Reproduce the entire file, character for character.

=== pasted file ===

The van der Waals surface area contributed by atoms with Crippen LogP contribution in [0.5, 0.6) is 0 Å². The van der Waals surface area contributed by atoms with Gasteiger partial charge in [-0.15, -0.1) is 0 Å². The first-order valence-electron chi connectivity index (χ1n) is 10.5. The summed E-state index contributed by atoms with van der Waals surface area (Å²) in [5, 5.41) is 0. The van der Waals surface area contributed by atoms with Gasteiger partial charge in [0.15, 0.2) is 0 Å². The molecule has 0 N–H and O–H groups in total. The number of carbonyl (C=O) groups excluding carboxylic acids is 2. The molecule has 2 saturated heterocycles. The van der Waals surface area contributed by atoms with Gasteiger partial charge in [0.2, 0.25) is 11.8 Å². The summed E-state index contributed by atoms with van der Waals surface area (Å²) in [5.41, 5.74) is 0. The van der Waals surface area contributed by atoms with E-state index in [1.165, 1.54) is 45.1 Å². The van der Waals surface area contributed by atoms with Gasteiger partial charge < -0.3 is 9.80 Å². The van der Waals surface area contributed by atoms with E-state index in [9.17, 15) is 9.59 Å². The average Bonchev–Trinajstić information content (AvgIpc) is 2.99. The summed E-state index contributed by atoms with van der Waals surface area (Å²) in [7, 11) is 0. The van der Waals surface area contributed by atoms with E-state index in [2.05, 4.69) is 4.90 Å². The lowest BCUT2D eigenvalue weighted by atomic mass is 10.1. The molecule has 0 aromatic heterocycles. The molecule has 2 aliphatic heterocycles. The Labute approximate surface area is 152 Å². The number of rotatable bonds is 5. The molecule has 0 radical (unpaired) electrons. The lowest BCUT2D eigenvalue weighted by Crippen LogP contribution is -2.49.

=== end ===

The van der Waals surface area contributed by atoms with Crippen LogP contribution in [0.5, 0.6) is 0 Å². The van der Waals surface area contributed by atoms with Gasteiger partial charge in [-0.15, -0.1) is 0 Å². The first-order valence-electron chi connectivity index (χ1n) is 10.5. The summed E-state index contributed by atoms with van der Waals surface area (Å²) in [5, 5.41) is 0. The van der Waals surface area contributed by atoms with Gasteiger partial charge in [0.15, 0.2) is 0 Å². The molecule has 0 N–H and O–H groups in total. The number of carbonyl (C=O) groups excluding carboxylic acids is 2. The molecule has 2 saturated heterocycles. The van der Waals surface area contributed by atoms with Gasteiger partial charge in [0.2, 0.25) is 11.8 Å². The summed E-state index contributed by atoms with van der Waals surface area (Å²) in [5.41, 5.74) is 0. The van der Waals surface area contributed by atoms with E-state index in [1.165, 1.54) is 45.1 Å². The van der Waals surface area contributed by atoms with Gasteiger partial charge < -0.3 is 9.80 Å². The van der Waals surface area contributed by atoms with E-state index in [9.17, 15) is 9.59 Å². The average Bonchev–Trinajstić information content (AvgIpc) is 2.99. The summed E-state index contributed by atoms with van der Waals surface area (Å²) in [7, 11) is 0. The van der Waals surface area contributed by atoms with E-state index in [2.05, 4.69) is 4.90 Å². The lowest BCUT2D eigenvalue weighted by atomic mass is 10.1. The molecule has 0 aromatic heterocycles. The molecule has 2 aliphatic heterocycles. The Labute approximate surface area is 152 Å². The number of rotatable bonds is 5. The molecule has 0 radical (unpaired) electrons. The lowest BCUT2D eigenvalue weighted by Crippen LogP contribution is -2.49.